Surname originally Johnston; name changed, 1984; born c. 1963; raised in Maryland, Massachusetts, West Germany, and Texas; daughter of Bill Johnston (described variously as an English teacher and/or part-time carnival ride operator) and a mother Shocked refuses to identify; stepfather was in the military. Education: Attended University of Texas, briefly. Addresses: Home --London, England. Record company --c/o Mercury/Polygram Records, Worldwide Plaza, 825 Eighth Ave., New York, NY 10019.
One of the new breed of angry young women to burst onto the music scene is Michelle Shocked (nee Johnston). She chose her stagy surname to reflect outrage over a troubled past and uses her music to deliver stinging social commentary and recount dreamy Texas memories. Her songs seem headed for the top of the charts, but Shocked isn't sure she wants to follow suit.
Thin and pale with close-cropped hair often hidden under a British sailor's cap, Shocked is defiantly reluctant to answer personal questions. A sassy Texan who's achieved more professional success in Europe than her homeland, she's a difficult talent to categorize. Her music has been described as country, punk, protest, folk, blues, rock and pop.
She's the daughter of Bill Johnston, who has been described as a former teacher, part-time carnival ride operator, and sixties-style hippie, and a mother whose name Shocked won't reveal but cynically describes as a "Tammy Bakker-type." When her parents divorced in 1963, Michelle lived with her converted-Mormon mother and career-Army stepfather, who moved them from Maryland to Massachusetts, to West Germany, and then Texas. In 1979, at age 16, she quit school and left home to live with her father in Dallas. Johnston encouraged her musical talent, convinced her to buy a second-hand guitar, and took her to local blues and country music festivals.
Shocked enrolled at the University of Texas but didn't stick with classes for long. She began a period of restless wanderings, which took her from the homes of relatives and friends to student housing co-ops, then on to San Francisco and involvement with local hardcore bands and a squatters' movement. Shocked calls this her period of homelessness, when she aligned herself with a number of causes, from save-the-whales to anti-nuclear activities. Evictions drove her back to Texas where her mother, alarmed over Michelle's wild lifestyle, had Shocked hospitalized in mental institutions. "They kept me till the insurance ran out," Shocked told People magazine. "I guess you can't be crazy without insurance."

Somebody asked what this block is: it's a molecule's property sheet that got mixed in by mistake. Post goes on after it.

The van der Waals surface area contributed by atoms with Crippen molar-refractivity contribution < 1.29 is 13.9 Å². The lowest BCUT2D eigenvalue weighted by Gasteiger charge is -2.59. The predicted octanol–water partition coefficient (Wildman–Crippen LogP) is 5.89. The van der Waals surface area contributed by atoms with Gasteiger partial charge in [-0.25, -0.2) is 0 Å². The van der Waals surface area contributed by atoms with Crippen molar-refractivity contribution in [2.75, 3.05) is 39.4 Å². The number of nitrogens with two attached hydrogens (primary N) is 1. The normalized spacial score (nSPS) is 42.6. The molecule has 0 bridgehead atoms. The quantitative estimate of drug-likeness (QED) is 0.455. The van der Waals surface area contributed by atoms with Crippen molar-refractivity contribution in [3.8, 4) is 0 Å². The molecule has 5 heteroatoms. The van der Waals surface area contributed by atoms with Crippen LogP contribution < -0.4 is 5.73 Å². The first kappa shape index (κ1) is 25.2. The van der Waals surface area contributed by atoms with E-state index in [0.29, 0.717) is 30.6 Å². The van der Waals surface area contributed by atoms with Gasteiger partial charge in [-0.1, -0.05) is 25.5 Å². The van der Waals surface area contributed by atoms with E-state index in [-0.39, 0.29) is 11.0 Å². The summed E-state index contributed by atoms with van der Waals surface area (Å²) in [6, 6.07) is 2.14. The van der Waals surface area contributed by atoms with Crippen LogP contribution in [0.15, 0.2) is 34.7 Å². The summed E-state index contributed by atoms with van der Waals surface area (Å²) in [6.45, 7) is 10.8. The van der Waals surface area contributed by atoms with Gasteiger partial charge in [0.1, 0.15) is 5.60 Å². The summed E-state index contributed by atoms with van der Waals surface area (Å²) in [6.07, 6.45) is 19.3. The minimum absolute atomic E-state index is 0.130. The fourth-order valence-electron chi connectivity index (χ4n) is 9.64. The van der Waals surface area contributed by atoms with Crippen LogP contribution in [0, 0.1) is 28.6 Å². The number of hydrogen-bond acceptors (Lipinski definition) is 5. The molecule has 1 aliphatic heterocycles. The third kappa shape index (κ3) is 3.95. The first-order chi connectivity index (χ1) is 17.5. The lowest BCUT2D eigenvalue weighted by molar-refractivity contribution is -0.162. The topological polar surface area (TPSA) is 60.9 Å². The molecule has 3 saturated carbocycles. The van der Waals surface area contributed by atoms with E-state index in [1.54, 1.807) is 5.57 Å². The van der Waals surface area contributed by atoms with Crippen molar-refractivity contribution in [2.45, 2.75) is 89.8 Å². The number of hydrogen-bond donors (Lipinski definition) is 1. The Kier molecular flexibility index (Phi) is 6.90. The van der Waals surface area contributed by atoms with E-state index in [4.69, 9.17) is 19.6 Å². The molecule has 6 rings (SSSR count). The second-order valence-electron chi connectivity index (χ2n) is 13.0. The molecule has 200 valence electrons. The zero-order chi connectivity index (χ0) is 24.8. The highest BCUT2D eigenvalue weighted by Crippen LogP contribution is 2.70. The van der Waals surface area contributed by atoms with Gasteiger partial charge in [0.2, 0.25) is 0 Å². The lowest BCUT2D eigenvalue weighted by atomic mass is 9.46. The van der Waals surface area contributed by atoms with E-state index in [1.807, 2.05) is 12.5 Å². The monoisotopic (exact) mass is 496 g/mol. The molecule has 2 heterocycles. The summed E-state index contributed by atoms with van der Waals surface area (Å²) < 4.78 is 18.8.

In 1984 she continued her political involvement and was arrested twice during public protests--once at the Republican Convention, then again in a protest against a defense contractor. For the next two years, she bounced from California to New York to Europe. "I was never gonna come back. If I could actually survive in a foreign country with no money, taking care of myself, I couldn't be crazy," she explained to Musician. Things didn't work out as she planned. She was raped while wandering through Italy and retreated back to Texas.
It was there, while performing at the Kerrville Folk Festival in 1986 that Shocked was accidentally discovered by English producer Pete Lawrence. He taped her performance on his Sony Walkman, complete with background crickets chirping, then released the crude recording as The Texas Campfire Tapes and watched it soar to the top of British independent charts. A surprised Shocked moved to London and was received with open arms.
Polygram offered her a $130,000 advance on a second album, but Shocked would only accept $50,000. "When it comes to it," she explained to Musician, "I have to confess I'm not that committed to the medium of making albums. It's a nice means, but it's not the end as far as I'm concerned. If it gets people to the live shows where I can spit my two cents worth of politics, it's done the job.... I knew if I was going to keep the album as simple as I wanted, it was never gonna take that much money."
A dramatic photo of a raging Shocked being restrained and arrested by riot police that appeared in the San Francisco Examiner serves as the cover of her second album, Short Sharp Shocked. Her third release, Captain Swing, appeared in November 1989. Some record industry observers believe Shocked is on the verge of becoming as big a star in the United States as she is in Europe. Meanwhile, Shocked is content to return to the houseboat on the Thames she now calls home.
by Sharon Rose
Michelle Shocked's Career
Became interested in music at age 16 when she went to live with her father in Texas, and he introduced her to blues and country music; after periods of being committed to two mental institutions by her mother, went on the road in the United States and Europe, singing and participating in peace protests; signed a recording contract, 1986; has toured throughout the United States.
- Selective Works
- The Texas Campfire Tapes Cooking Vinyl, 1987.
- Short Sharp Shocked Polygram, 1988.
- Captain Swing Mercury, 1989.
February 24, 2004: Shocked's album, Captain Swing, was re-released. Source: Billboard.com, www.billboard.com/bb/releases/week_4/index.jsp, February 26, 2004.
- Musician, June 1988.
- Newsweek, October 3, 1988.
- New York Times, September 4, 1988.
- People, November 7, 1988.
- Rolling Stone, November 3, 1988; October 6, 1988.
- Stereo Review, March 1989.